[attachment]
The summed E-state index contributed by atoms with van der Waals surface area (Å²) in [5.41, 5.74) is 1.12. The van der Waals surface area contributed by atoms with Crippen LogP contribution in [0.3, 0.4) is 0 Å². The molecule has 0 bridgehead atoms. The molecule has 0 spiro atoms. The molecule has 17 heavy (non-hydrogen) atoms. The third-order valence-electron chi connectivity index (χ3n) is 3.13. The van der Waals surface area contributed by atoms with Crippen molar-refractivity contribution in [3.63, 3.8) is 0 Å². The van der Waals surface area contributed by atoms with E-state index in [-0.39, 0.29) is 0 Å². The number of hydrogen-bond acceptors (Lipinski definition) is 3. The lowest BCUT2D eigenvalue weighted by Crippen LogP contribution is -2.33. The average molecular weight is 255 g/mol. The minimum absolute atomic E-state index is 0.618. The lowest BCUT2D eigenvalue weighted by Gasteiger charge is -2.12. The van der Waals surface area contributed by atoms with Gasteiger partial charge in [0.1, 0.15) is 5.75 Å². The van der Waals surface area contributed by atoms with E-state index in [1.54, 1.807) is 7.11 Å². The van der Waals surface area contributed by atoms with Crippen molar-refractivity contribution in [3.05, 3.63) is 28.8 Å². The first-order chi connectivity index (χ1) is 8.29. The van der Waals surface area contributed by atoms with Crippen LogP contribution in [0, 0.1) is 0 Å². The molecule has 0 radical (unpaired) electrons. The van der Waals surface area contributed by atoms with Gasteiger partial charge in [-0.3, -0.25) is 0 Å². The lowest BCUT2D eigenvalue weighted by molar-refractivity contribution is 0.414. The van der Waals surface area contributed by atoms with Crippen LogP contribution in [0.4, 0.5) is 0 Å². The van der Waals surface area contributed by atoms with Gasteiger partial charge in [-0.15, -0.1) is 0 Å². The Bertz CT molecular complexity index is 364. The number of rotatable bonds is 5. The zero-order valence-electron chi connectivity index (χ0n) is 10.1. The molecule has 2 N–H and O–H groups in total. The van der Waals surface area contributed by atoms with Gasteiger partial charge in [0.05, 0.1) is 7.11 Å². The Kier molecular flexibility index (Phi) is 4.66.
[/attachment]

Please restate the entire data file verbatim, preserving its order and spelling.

The summed E-state index contributed by atoms with van der Waals surface area (Å²) in [5.41, 5.74) is 1.12. The van der Waals surface area contributed by atoms with Crippen LogP contribution in [0.3, 0.4) is 0 Å². The molecule has 0 bridgehead atoms. The molecule has 0 spiro atoms. The molecule has 17 heavy (non-hydrogen) atoms. The third-order valence-electron chi connectivity index (χ3n) is 3.13. The van der Waals surface area contributed by atoms with Crippen molar-refractivity contribution in [3.63, 3.8) is 0 Å². The van der Waals surface area contributed by atoms with E-state index in [-0.39, 0.29) is 0 Å². The number of hydrogen-bond acceptors (Lipinski definition) is 3. The lowest BCUT2D eigenvalue weighted by Crippen LogP contribution is -2.33. The average molecular weight is 255 g/mol. The minimum absolute atomic E-state index is 0.618. The lowest BCUT2D eigenvalue weighted by Gasteiger charge is -2.12. The van der Waals surface area contributed by atoms with Gasteiger partial charge in [0.1, 0.15) is 5.75 Å². The van der Waals surface area contributed by atoms with E-state index in [1.54, 1.807) is 7.11 Å². The van der Waals surface area contributed by atoms with Crippen molar-refractivity contribution in [3.05, 3.63) is 28.8 Å². The first-order chi connectivity index (χ1) is 8.29. The van der Waals surface area contributed by atoms with Crippen LogP contribution in [0, 0.1) is 0 Å². The molecule has 0 radical (unpaired) electrons. The van der Waals surface area contributed by atoms with Gasteiger partial charge in [-0.3, -0.25) is 0 Å². The lowest BCUT2D eigenvalue weighted by molar-refractivity contribution is 0.414. The van der Waals surface area contributed by atoms with Crippen LogP contribution in [0.4, 0.5) is 0 Å². The van der Waals surface area contributed by atoms with Gasteiger partial charge in [-0.15, -0.1) is 0 Å². The Bertz CT molecular complexity index is 364. The number of rotatable bonds is 5. The zero-order valence-electron chi connectivity index (χ0n) is 10.1. The molecule has 2 N–H and O–H groups in total. The van der Waals surface area contributed by atoms with Gasteiger partial charge in [0.05, 0.1) is 7.11 Å². The Kier molecular flexibility index (Phi) is 4.66.